Thinking of trying an IRONMAN 70.3? Here are the facts you’ll need to know.
You’ve sauntered through the sprint, owned Olympic distance and now you’re after a real challenge – the Half Ironman. Okay, hyperbole and clearly not true. What the first two might lack in duration, they more than compensate for in intensity. But for many triathletes, the natural next step in their multisport journey is Half Ironman. This is where you do battle with a 1.9km (1.2-mile) swim, 90km (56-mile) bike and 21.1km (13.1-mile) run.
How long will the battle to the finish line take? There are so many variables – age, gender, course terrain – that it’s impossible to prescribe absolutes but, as a snapshot, a good time in the men’s 35-39 age-group is around six hours; for the women, you’re looking at an extra hour.
We’ll elaborate on the myriad variables that lie ahead but, before we stride on, clarification is required – namely the name of your challenge. You see, while many of us call it Half Ironman, that’s arguably old school. Since 2005, Half Ironman’s been known as Ironman 70.3 with that number referring to the overall distance in miles (which converts to 113 km). But this Ironman 70.3 moniker technically applies only to events organised by the World Triathlon Corporation (WTC), whose reputation and wealth was built on the world’s most famous triathlon – Ironman Hawaii.
You have Ironman 70.3 Japan, Ironman 70.3 Ecuador, Ironman 70.3 Boulder… In fact, the WTC organize over 170 triathlons worldwide. Thankfully, it’s impossible to have a monopoly on that distance, and there are many fantastic races around the world that sit under either half triathlon or middle-distance triathlon umbrellas. Ironman’s main rival, the Challenge group who host the bucket list race Challenge Roth, tend to call theirs middle-distance.
Right, now we’ve released ourselves from the lexicon lasso, we can dig deeper into the individual disciplines of Half Ironman/Ironman 70.3/half triathlon/middle-distance triathlon (delete as applicable!), starting with that 1.9km swim…
The 1.9km Swim
Like every triathlon, the swim presents unique challenges depending on which body of water you’re racing in…
Clearly, the greatest challenge is the waves with the swell disrupting your stroke, sighting and breathing patterns. When it comes to your stroke, a faster arm turnover and straighter arm recovery are more efficient in choppy waters than the pool technique of high elbows, a slow cadence and long glide at the front of the stroke. A Finis Tempo Trainer, that sits beneath your swim cap, is a neat tool to help you accelerate arm turnover by following the metronomic beeps.
When it comes to sighting over the waves, the head-up drill, where you rest your chin on the surface of the water, acclimatises you to swimming while looking forward. This has the added benefit of improving your catch. When it comes to breathing, learning to breathe bilaterally is a useful skill to learn to cope with whichever direction the waves are breaking over you.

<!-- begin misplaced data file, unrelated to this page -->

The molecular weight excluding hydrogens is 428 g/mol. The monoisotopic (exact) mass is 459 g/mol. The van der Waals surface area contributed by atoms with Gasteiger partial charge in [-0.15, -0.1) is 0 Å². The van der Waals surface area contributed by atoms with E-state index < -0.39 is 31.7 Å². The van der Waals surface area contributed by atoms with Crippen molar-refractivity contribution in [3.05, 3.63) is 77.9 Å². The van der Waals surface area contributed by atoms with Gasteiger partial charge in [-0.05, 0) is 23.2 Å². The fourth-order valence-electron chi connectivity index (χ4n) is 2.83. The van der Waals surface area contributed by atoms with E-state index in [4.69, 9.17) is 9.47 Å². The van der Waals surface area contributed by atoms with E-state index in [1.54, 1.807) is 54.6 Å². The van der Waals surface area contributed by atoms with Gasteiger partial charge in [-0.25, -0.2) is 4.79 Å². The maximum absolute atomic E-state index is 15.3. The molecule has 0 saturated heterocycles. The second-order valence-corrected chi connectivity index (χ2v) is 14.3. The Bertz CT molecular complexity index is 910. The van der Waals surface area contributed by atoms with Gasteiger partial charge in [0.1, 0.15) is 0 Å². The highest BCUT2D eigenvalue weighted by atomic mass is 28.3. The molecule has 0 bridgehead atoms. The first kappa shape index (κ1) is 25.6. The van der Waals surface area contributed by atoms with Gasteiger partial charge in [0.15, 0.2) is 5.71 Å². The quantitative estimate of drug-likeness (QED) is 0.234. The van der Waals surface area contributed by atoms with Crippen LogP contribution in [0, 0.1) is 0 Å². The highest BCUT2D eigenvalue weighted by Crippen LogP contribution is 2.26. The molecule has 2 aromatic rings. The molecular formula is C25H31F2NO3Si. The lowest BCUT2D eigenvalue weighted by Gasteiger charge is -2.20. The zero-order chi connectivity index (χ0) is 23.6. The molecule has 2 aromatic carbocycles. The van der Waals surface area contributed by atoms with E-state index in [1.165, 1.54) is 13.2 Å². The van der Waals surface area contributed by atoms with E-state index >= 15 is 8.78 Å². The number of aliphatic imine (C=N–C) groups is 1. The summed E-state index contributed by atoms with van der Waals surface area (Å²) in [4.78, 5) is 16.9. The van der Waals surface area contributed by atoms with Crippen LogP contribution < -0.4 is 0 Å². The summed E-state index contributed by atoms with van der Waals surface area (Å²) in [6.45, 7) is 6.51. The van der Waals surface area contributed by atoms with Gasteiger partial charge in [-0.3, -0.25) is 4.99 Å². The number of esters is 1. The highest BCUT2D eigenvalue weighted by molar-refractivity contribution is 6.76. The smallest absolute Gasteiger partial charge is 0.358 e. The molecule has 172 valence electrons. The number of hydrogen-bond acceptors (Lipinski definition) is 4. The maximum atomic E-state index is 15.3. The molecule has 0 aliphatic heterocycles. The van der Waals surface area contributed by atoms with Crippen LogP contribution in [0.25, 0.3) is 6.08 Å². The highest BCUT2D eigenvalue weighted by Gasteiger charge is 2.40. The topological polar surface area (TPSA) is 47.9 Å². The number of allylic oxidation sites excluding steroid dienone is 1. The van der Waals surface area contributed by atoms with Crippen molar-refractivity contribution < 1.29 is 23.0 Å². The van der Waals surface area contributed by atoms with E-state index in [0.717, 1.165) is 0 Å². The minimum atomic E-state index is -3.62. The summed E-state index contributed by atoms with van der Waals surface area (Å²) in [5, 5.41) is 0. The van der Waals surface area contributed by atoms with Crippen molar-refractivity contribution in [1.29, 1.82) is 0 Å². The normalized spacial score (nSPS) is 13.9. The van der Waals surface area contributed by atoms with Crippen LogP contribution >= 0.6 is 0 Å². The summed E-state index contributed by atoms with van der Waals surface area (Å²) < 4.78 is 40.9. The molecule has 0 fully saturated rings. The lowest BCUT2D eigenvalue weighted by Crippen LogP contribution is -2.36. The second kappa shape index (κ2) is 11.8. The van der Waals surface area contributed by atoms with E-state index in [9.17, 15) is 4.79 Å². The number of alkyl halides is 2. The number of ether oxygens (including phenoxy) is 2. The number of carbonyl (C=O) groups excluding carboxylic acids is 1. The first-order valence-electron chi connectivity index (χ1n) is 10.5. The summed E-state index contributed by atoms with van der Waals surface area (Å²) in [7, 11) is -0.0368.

The greatest challenge here is the current. Key is positioning. If you imagine a cross-section of a river, it’s shallower near the banks before deepening in the middle. Deeper water equals faster water, so position yourself around the middle when swimming downstream. Conversely, that’s why you should place yourself near the banks when swimming upstream – the water moves slower. One method to practise positioning in the pool is to swim right by the lane or side. Using a straight-arm recovery will inch you even closer to the side.
This is a good choice for your first Half Ironman as it should be much calmer than a sea or lake triathlon. Mind you, with no riverbed to guide you, sighting is even more critical. The lack of waves or current means you can keep your eyes as low as possible in a lake and so remain streamlined. The ideal technique is: slight head lift, eyes up and looking forward, and then breathe as you rotate your head to one side before immersing in the water. That way, you shelter the breath and get air in the pocket to left or right. You can practise this indoors by lifting your head two or three times in the middle of a 25m length. But make sure you fix your gaze on something, not just look randomly around.
The 90km Bike
The increase from the Olympic-distance 40km bike leg to 90km means your nutritional strategy is even more important, whether the route is flat, hilly or mountainous. Key is that you start to eat and drink as soon as you’ve settled into a rhythm post-transition. How much you drink depends on the weather conditions but, depending on heat, you’re looking at between 500ml-1,000ml an hour. And top up your water bottles with an electrolyte tablet for vital sodium supplies. As for feeding, 60g-90g carbohydrates an hour is the ideal from a range of sources. These include energy bars, gels, drinks and homemade morsels like rice cakes or even jam sandwiches.
Pacing is also key and is where a heart rate monitor or/and power meter comes in. On the bike, you should look to maintain an effort at around 76-82% of your maximum heart rate with newcomers aiming for the lower end of that range. If using a power meter, aim for 75-90% of your functional threshold power output.
Finally, it’s an obvious one, but a flat course is preferred for your debut Half Ironman. Save the mountains for competing rather than completing!